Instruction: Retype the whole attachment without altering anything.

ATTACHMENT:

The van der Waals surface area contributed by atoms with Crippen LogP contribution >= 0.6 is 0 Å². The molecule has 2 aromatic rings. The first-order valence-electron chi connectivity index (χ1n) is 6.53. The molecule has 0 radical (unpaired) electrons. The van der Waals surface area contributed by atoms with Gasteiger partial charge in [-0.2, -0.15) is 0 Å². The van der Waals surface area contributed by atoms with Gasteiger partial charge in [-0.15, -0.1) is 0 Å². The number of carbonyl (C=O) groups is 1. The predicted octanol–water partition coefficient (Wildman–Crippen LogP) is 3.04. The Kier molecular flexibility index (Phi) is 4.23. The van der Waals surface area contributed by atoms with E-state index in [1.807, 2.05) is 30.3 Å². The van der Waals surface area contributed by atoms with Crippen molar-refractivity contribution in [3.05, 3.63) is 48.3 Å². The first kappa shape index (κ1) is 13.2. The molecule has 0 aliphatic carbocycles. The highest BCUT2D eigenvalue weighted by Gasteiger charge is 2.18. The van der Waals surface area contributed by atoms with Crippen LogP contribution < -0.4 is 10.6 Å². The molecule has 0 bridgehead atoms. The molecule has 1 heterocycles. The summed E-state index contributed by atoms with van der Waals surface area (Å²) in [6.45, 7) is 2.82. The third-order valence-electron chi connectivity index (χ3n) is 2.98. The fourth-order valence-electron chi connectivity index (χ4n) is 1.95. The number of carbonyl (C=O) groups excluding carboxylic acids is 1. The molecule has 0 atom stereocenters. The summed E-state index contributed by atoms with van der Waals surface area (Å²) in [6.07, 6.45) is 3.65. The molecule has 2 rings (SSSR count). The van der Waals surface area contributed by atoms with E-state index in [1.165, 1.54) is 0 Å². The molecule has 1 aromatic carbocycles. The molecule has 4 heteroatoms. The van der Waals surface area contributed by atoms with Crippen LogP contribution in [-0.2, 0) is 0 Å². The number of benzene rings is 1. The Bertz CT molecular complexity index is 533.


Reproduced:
The van der Waals surface area contributed by atoms with Crippen LogP contribution >= 0.6 is 0 Å². The molecule has 2 aromatic rings. The first-order valence-electron chi connectivity index (χ1n) is 6.53. The molecule has 0 radical (unpaired) electrons. The van der Waals surface area contributed by atoms with Gasteiger partial charge in [-0.2, -0.15) is 0 Å². The van der Waals surface area contributed by atoms with Gasteiger partial charge in [-0.15, -0.1) is 0 Å². The number of carbonyl (C=O) groups is 1. The predicted octanol–water partition coefficient (Wildman–Crippen LogP) is 3.04. The Kier molecular flexibility index (Phi) is 4.23. The van der Waals surface area contributed by atoms with E-state index in [1.807, 2.05) is 30.3 Å². The van der Waals surface area contributed by atoms with Crippen molar-refractivity contribution in [3.05, 3.63) is 48.3 Å². The first kappa shape index (κ1) is 13.2. The molecule has 0 aliphatic carbocycles. The highest BCUT2D eigenvalue weighted by Gasteiger charge is 2.18. The van der Waals surface area contributed by atoms with Crippen LogP contribution < -0.4 is 10.6 Å². The molecule has 0 bridgehead atoms. The molecule has 1 heterocycles. The summed E-state index contributed by atoms with van der Waals surface area (Å²) in [6.45, 7) is 2.82. The third-order valence-electron chi connectivity index (χ3n) is 2.98. The fourth-order valence-electron chi connectivity index (χ4n) is 1.95. The number of carbonyl (C=O) groups excluding carboxylic acids is 1. The molecule has 0 atom stereocenters. The summed E-state index contributed by atoms with van der Waals surface area (Å²) in [6.07, 6.45) is 3.65. The molecule has 2 rings (SSSR count). The van der Waals surface area contributed by atoms with E-state index in [1.165, 1.54) is 0 Å². The molecule has 1 aromatic carbocycles. The molecule has 4 heteroatoms. The van der Waals surface area contributed by atoms with Crippen LogP contribution in [-0.2, 0) is 0 Å². The number of benzene rings is 1. The Bertz CT molecular complexity index is 533.